Monday, 13 May 2013

US Federal Agencies Seek Public Input on Transition Issues for Youth

Disabled American youth and their families, as well as the people who support them, should take advantage of an opportunity to have their voices heard that's being made available until May 27. Several federal American agencies are opening an online dialogue on transition planning issues for disabled youth, and need to hear from as many youth and families/caregivers as possible, as well as educators, support workers, agency staff, and policy and lawmakers. The dialogue focuses specifically on issues relating to the transition from secondary school to work life for disabled youth.

Transition Planning - Why is it Important?

This cause is one that's especially near and dear to my heart, as I did transition planning with intellectually disabled high school students for a number of years. I didn't understand when I first took the job why it was so important. I now understand that the transition from school to adult life is huge for disabled students, arguably even more so in many ways than for non-disabled peers, and that the question of "what comes next" is often hugely stressful for these students and their families. Transition planning needs to start early, and it needs to be thorough, because a myriad of things need consideration:

  • What does the student want to do after graduation? Work? School? Have all her options been explored with her, the way they are with non-disabled students? Does the student understand what diploma track he's  on and how that affects his options? Is her current academic program  giving her both academic and experiential edge that she needs to meet her goals for post-secondary school life? Does the student have input into his educational planning and course selection?  Will the student have a resume and job-hunting skills when she graduates?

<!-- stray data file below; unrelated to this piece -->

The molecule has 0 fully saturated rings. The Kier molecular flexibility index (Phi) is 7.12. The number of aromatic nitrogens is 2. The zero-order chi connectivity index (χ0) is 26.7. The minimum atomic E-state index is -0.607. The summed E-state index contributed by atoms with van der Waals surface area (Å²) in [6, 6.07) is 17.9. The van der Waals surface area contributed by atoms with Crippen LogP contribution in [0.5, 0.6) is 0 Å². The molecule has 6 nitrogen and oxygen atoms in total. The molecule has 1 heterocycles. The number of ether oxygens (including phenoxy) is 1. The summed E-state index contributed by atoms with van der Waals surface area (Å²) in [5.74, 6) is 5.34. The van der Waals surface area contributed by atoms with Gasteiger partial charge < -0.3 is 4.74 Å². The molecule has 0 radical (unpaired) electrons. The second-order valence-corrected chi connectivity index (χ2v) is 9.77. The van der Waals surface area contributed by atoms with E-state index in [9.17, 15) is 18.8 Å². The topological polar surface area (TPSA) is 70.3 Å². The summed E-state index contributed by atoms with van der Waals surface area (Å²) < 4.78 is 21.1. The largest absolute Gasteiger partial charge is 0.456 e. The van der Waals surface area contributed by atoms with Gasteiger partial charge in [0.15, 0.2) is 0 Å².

• Where does the student want to live after graduation? Does she have the skills that she needs to live safely and comfortably in the environment that she desires? If he's supposed to be learning those skills through a school program, is that indeed happening? If additional skill-building is needed, what are these skills and who can teach them? If the student wants to live at home, what kind of supports will the family require to have her keep living there, given her disabilities? If he wants to live away from home, what supports will he need to do so? Does he want to keep living in his home community, or relocate?

  • Who will ensure, that, by the time the student needs them to apply for any needed supports/jobs/a driver's license that the student will have and have some means of effectively keeping track of a birth certificate, health insurance card (in Canada), and Social Insurance Number?

  • What kind of supports does the person need? Can she keep her pediatrician and childhood dentist once she turns 18, or does she have to find new ones? Is she eligible for disability income support? Are medical supports in the home required? Are supports for cooking, cleaning, budgeting, etc, required? Where do people apply for these supports? What do they cost? Is there government funding available to help?